involved in judicial resolution of conflicts-of-laws problems, namely: jurisdiction, choice of law,
and recognition and enforcement of judgments. Thus, in the instances 27 where the Court held
that the local judicial machinery was adequate to resolve controversies with a foreign element,
the following requisites had to be proved: (1) that the Philippine Court is one to which the
parties may conveniently resort; (2) that the Philippine Court is in a position to make an
intelligent decision as to the law and the facts; and (3) that the Philippine Court has or is likely
to have the power to enforce its decision.28
On the matter of jurisdiction over a conflicts-of-laws problem where the case is filed in a
Philippine court and where the court has jurisdiction over the subject matter, the parties and
the res, it may or can proceed to try the case even if the rules of conflict-of-laws or the
convenience of the parties point to a foreign forum. This is an exercise of sovereign prerogative
of the country where the case is filed
That the subject contract included a stipulation that the same shall be governed by the laws of
the State of Connecticut does not suggest that the Philippine courts, or any other foreign
tribunal for that matter, are precluded from hearing the civil action. Jurisdiction and choice of
law are two distinct concepts. Jurisdiction considers whether it is fair to cause a defendant to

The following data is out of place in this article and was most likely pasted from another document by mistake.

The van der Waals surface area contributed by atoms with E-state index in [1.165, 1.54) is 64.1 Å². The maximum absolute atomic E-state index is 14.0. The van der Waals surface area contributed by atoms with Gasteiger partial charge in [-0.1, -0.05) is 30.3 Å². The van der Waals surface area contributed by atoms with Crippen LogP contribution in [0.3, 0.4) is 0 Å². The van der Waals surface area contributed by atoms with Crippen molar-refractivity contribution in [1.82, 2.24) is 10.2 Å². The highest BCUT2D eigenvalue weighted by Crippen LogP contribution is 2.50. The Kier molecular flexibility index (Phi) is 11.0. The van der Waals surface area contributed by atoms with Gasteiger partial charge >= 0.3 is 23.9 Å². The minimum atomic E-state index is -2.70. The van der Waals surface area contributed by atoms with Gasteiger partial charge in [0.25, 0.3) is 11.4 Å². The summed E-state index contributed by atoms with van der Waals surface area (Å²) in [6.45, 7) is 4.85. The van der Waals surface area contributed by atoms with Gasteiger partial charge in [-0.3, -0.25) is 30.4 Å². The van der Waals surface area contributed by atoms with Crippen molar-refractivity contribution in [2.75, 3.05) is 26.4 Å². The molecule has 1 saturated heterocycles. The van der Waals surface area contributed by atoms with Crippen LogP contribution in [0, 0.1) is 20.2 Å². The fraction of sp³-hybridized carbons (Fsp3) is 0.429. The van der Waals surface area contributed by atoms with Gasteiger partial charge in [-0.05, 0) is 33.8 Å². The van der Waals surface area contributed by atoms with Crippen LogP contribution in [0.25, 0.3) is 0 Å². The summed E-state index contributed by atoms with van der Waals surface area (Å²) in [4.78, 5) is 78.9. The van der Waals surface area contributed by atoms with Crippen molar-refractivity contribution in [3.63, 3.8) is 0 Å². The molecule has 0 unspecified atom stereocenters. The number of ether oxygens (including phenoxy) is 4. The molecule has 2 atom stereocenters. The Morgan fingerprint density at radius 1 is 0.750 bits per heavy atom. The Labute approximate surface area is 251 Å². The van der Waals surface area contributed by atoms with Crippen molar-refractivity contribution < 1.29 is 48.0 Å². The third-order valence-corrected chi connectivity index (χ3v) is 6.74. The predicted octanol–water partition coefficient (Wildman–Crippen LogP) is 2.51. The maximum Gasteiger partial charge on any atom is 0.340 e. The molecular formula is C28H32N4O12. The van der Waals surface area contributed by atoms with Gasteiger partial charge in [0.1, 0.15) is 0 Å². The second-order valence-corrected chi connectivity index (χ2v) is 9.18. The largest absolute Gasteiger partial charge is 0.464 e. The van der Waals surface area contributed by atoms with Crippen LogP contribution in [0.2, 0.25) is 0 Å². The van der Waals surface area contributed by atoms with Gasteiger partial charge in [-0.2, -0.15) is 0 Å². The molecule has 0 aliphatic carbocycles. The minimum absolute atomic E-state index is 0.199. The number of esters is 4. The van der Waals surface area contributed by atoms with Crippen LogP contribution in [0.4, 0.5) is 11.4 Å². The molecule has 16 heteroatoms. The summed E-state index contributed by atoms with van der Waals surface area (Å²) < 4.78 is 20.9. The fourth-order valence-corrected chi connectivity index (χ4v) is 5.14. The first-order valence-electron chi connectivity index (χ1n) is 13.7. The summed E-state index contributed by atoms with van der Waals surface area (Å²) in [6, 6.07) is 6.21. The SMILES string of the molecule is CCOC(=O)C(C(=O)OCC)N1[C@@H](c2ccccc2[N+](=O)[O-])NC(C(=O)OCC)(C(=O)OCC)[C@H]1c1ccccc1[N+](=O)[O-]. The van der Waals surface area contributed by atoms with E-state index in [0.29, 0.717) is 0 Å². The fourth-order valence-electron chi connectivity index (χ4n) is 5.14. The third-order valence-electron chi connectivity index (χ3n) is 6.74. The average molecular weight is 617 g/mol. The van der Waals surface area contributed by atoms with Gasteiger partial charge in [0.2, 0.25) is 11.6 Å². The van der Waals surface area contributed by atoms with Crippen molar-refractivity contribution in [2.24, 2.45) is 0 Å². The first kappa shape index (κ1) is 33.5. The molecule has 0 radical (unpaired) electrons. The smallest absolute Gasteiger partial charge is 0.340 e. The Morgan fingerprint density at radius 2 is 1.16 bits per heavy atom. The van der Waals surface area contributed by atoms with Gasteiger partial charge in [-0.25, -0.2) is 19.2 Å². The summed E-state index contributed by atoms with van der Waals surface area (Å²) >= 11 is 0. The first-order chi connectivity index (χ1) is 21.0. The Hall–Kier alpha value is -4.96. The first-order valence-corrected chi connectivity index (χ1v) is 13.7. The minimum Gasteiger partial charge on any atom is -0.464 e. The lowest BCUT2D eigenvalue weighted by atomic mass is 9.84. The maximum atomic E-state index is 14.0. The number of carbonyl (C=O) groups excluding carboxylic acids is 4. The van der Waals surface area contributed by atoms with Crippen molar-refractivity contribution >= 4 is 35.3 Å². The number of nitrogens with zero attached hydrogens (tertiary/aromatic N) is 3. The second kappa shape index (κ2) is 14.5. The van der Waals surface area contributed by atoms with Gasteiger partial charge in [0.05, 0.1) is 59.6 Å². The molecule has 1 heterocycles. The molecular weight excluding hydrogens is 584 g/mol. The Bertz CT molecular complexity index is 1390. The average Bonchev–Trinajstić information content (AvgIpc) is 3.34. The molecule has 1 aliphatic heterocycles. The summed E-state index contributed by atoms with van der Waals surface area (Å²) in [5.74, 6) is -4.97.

travel to this state; choice of law asks the further question whether the application of a
substantive law which will determine the merits of the case is fair to both parties. 33 The choice
of law stipulation will become relevant only when the substantive issues of the instant case
develop, that is, after hearing on the merits proceeds before the trial court.
Under the doctrine of forum non conveniens, a court, in conflicts-of-laws cases, may refuse
impositions on its jurisdiction where it is not the most "convenient" or available forum and the
parties are not precluded from seeking remedies elsewhere. 34 Petitioners averments of the
foreign elements in the instant case are not sufficient to oust the trial court of its jurisdiction
over Civil Case No. No. 1192-BG and the parties involved.

Moreover, the propriety of dismissing a case based on the principle of forum non
conveniens requires a factual determination; hence, it is more properly considered as a matter
of defense. While it is within the discretion of the trial court to abstain from assuming
jurisdiction on this ground, it should do so only after vital facts are established, to determine
whether special circumstances require the courts desistance

Finding no grave abuse of discretion on the trial court, the Court of Appeals respected its
conclusion that it can assume jurisdiction over the dispute notwithstanding its foreign
elements. In the same manner, the Court defers to the sound discretion of the lower courts
because their findings are binding on this Court

WHEREFORE, the instant petition for review on certiorari is DENIED. The Decision and
Resolution of the Court of Appeals in CA-G.R. SP No. 67001 are hereby AFFIRMED. Costs
against petitioner.